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Food Presentation and Garnish

Classical Terms in the Modern Kitchen
Many of the classical names for garnishes are still used in modern kitchens, although
they have lost the precise meanings they once had.You will encounter these terms frequently,
so it is worthwhile learning them.
Remember that the following definitions are not the classical ones but simply the
garnish or accompaniment generally indicated by the terms in today’s kitchens.
Bouqetière: bouquet of vegetables
Printanière: spring vegetables
Jardinière: garden vegetables
Primeurs: first spring vegetables
These four terms refer to assortments of fresh vegetables,including carrots,turnips,
peas,pearl onions,green beans,cauliflower,sometimes asparagus,and artichokes.
Clamart: peas
Crécy: carrots
Doria: cucumbers (cooked in butter)
Dubarry: cauliflower
Fermière: carrots, turnips,onions,and celery, cut into uniform slices
Florentine: spinach
Forestière: mushrooms
Judic: braised lettuce
Lyonnaise: onions
Niçoise: tomatoes concassé cooked with garlic
Parmentier: potatoes
Princesse: asparagus
Provençale: tomatoes with garlic,parsley,and,sometimes,mushrooms
and/or olives
Vichy: carrots (especially Carrots Vichy)

In classical cuisine,food was nearly always brought to the dining room on large platters
and then served,rather than being plated in the kitchen,as is most often done today.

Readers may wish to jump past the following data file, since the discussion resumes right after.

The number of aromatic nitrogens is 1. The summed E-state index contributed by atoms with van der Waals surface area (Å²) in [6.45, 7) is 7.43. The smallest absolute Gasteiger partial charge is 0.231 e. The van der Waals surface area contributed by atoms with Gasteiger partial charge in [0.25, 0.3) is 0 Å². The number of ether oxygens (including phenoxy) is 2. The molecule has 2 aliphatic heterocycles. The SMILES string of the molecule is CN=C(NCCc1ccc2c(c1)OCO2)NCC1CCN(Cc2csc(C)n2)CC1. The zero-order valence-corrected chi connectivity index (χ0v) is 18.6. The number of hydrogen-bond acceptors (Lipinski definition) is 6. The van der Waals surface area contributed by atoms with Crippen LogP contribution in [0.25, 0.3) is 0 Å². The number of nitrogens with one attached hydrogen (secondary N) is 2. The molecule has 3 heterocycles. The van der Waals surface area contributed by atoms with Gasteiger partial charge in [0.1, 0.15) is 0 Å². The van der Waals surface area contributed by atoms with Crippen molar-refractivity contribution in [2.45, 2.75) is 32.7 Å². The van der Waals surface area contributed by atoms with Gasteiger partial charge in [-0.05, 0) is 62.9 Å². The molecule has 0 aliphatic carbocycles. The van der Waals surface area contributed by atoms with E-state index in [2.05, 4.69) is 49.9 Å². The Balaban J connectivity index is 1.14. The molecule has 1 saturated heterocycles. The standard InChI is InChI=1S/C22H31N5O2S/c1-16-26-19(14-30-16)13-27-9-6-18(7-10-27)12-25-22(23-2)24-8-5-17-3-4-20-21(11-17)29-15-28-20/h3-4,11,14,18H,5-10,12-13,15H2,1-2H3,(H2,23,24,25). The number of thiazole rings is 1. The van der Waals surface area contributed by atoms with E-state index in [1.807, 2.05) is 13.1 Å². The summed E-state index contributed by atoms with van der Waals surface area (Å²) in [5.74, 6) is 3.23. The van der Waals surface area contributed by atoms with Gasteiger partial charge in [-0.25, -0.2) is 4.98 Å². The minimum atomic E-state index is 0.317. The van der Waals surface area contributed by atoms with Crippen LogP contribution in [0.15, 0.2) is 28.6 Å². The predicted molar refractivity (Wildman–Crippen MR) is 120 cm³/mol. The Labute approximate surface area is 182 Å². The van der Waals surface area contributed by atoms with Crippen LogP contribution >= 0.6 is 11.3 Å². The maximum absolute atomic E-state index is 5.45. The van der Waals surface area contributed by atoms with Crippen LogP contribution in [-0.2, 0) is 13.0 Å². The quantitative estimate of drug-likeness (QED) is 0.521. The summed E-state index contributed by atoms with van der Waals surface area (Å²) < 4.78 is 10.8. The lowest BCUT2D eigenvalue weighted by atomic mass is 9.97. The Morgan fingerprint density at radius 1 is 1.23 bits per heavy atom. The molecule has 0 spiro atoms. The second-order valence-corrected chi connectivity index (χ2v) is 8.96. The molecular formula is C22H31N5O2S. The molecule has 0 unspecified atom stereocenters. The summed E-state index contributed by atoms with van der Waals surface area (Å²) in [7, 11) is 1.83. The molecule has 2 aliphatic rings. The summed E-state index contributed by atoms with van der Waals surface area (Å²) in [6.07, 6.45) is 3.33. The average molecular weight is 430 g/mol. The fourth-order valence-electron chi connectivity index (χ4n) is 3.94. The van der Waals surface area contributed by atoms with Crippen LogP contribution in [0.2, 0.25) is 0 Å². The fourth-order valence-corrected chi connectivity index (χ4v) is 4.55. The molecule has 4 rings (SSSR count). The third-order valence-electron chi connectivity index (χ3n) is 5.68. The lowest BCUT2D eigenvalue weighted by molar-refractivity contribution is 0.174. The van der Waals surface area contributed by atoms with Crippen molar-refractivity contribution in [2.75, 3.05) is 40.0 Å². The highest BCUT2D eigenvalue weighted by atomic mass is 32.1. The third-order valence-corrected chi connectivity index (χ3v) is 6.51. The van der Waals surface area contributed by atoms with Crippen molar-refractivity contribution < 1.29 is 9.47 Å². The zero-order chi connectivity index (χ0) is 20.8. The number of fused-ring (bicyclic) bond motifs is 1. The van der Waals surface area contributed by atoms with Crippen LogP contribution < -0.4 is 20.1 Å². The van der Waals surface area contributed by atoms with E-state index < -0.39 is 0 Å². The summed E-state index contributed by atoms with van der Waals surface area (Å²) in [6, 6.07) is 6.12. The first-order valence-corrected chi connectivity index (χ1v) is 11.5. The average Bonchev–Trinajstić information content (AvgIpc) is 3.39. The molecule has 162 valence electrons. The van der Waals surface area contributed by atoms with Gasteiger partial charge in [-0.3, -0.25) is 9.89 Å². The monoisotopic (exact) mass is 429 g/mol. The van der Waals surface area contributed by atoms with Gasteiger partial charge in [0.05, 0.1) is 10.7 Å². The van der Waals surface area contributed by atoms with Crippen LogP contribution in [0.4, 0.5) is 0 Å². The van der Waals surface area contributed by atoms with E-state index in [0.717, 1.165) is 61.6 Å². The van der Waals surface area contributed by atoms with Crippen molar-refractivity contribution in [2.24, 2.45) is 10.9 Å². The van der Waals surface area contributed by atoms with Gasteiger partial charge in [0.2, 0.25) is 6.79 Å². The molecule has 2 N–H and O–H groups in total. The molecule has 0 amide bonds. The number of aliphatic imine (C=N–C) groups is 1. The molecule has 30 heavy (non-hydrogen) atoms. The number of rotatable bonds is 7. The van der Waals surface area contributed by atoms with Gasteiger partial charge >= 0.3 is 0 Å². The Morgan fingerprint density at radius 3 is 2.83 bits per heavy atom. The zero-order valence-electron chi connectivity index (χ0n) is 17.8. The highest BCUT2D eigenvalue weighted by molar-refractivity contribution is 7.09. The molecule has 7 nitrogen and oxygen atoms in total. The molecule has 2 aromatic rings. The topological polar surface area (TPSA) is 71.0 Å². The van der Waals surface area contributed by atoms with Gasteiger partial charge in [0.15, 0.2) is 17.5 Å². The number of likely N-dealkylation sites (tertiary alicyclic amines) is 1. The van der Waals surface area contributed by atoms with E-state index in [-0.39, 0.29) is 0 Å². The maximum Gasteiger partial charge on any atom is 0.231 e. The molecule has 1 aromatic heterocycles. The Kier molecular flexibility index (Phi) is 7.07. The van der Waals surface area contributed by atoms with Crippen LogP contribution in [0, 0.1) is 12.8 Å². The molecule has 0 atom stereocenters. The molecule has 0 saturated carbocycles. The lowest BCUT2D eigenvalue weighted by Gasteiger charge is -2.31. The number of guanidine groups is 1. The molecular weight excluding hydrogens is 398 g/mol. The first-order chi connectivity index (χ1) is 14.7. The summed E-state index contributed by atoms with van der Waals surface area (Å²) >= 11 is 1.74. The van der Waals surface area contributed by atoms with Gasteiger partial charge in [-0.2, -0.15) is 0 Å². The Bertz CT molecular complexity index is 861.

This practice is still sometimes used for banquet service, and nothing stimulates
appetites as much as a succulent roast on a silver platter,sumptuously adorned with a
colorful variety of vegetable garnishes.
The classical garnitures most often adapted to modern platter presentation are
those called bouquetière, jardinière, and printanière.At one time, these were specific
vegetable assortments cut in prescribed ways.Today the terms are taken in a more general
way indicating colorful assortments of various fresh vegetables.
Platter garnish need not be elaborate or difficult to prepare.A simple assortment
of colorful vegetables, carefully cut and properly cooked to retain color and texture, is
appropriate to the most elegant presentation.Stuffed vegetables,such as tomato halves
filled with peas, are a little fancier, but still easy to prepare. Borders of duchesse potatoes
are also popular.
Many of the rules of proper plating apply to platter arrangement as well—for example,
those that call for neatness,balance of color and shape,unity,and preserving the
individuality of the items.Following are a few more guidelines that apply to hot platter
presentation and garnish.
1. Vegetables should be in easily served units.
In other words, don’t heap green peas or mashed potatoes on one corner of the
platter.More suitable are vegetables such as cauliflower,broccoli,boiled tomatoes,
asparagus spears, whole green beans, mushroom caps, or anything that comes in
large or easy-to-handle pieces. Small vegetables such as peas can be easily served
if they are used to fill artichoke bottoms,tomato halves, or tartlet shells.
2. Have the correct number of portions of each item.
Vegetables like brussels sprouts and tournéed carrots are easily portioned in the
dining room if they are arranged in little portion-size piles.

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